Einstein felt that if people switched to vegetarianism, it would greatly benefit humanity. He wrote, "the vegetarian manner of living . . . would most beneficially influence the lot of mankind."

He believed that people were separated from other people and from animals because of excessive self concern. For a better world, he felt that, "our task must be to free ourselves from this prison by widening our circle of compassion to embrace all living creatures and the whole of nature in its beauty". He felt that even the striving for such an achievement was in itself part of liberation and a foundation for inner security.

Gandhi, Mohandas (1869 - 1948, Indian Hindu social reformer and nationalist leader)

Mahatma Gandhi was one of the greatest nationalist leaders in the history of India. He used civil disobedience, including such tactics as fasting and passive resistance, to work for freedom for his people. He also worked very hard to bring people of various religions together.

Gandhi saw vegetarianism as a moral cause, even once stating that he would prefer death to consuming some beef-tea or mutton, even under medical advice. He saw the life of a lamb as no less precious than that of a human being. In his," The Moral Basis of Vegetarianism", he asserted, "The greatness of a nation and its moral progress can be judged by the way its animals are treated". To Gandhi, vegetarianism was not just a religious principle, but an obsession that he spent much time and effort on. He wrote 5 volumes on the subject.

Though he rebelled against vegetarianism for a short time in his youth, his reading of Henry Salt`s Plea for Vegetarianism , a book that he discovered by accident, made him a dedicated vegetarian by choice. He held that flesh-foods were unsuited to the human species. He was a very strong opponent of vivisection, calling it "the blackest of all the black crimes that man is at present committing against God and His fair creation".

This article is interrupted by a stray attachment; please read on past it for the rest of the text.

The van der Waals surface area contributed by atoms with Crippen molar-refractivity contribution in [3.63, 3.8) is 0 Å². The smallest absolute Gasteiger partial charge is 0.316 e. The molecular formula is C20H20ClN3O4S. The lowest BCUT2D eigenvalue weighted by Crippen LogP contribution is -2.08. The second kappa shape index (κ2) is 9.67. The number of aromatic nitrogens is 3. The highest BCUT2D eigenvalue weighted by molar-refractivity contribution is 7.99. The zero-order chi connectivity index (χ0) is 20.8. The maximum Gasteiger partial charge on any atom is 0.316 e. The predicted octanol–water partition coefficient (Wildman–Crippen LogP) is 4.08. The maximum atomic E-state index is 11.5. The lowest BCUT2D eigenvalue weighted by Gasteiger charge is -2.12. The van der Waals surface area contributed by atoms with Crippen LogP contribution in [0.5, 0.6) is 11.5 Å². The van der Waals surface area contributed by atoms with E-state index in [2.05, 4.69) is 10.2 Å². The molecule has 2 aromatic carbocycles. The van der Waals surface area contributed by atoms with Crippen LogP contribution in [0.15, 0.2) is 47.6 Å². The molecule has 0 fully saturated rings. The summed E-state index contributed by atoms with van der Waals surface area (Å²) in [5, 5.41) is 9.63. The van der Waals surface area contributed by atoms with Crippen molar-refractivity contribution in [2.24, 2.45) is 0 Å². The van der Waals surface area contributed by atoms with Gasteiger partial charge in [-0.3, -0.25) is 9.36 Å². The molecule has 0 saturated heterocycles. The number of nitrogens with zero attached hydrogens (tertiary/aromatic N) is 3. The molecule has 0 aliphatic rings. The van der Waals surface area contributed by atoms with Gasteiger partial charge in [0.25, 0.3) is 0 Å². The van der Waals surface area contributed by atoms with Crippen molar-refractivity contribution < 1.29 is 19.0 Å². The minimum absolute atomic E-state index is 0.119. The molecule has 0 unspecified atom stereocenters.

Gompertz, Lewis (labor leader)

Lewis Gompertz was the British founder of the Society for the Prevention of Cruelty to Animals in 1824.

He felt that it was improper education that was responsible for what he regarded as the "crime of cruelty", and he advocated more instruction that would help people distinguish between right and wrong. He was very much against hunting, since it was inhumane to pursue "a poor defenseless creature for mere amusement, till it becomes exhausted by terror and fatigue . . ."

Graham, Sylvester (1794 - 1851)

Sylvester Graham was an American Presbyterian minister (ordained in 1826) who preached on temperance and stressed whole-wheat flour and vegetarian diets. He was known for his graham crackers. His Graham Journal of Health and Longevity preached his principles of good health. He compared people physiologically to orangutans, and concluded that vegetarian food was natural for both primates.

Graham had many devoted followers, known as Grahamites, who slavishly followed his principles, which included temperance, sexual restraint, and baths, in addition to vegetarianism. He was so famous that his lectures on proper living were attended by thousands, and he was able to hold his audiences spellbound. He had many disciples who also worked diligently to further the vegetarian cause. When the British Vegetarian Society was founded in 1847, he helped found a similar group in America.

Kafka, Franz (1883 - 1924, important Austrian - Czech writer)

Kafka was a Czech-born, German novelist whose writing had tremendous influence on western literature and art. His many books include The Castle , The Trial , and The Great Wall of China . His novels have been translated into many languages and have been adapted for movies, plays, and operas. The plot in his books generally center around the hero`s search for identity.

Kafka was attracted to vegetarianism for health and ethical reasons. While viewing a fish in an aquarium, he said, "Now I can look at you in peace; I don`t eat you any more." He had little faith in conventional doctors; he was interested in the benefits of raw-food diets. He was also involved in anti-vivisection activities.

Kellogg, John Harvey, M. D. (1852 - 1943, American surgeon)

Dr. John Harvey Kellogg was a Seventh-day Adventist who worked actively to promote proper health approaches. To further this interest, he founded a sanatorium in Battle Creek, Michigan. Thousands of patients came seeking cures. To further nutritious eating, he invented flaked cereals and peanut butter. His wife Ellen wrote the first modern vegetarian cookbook, Science in the Kitchen .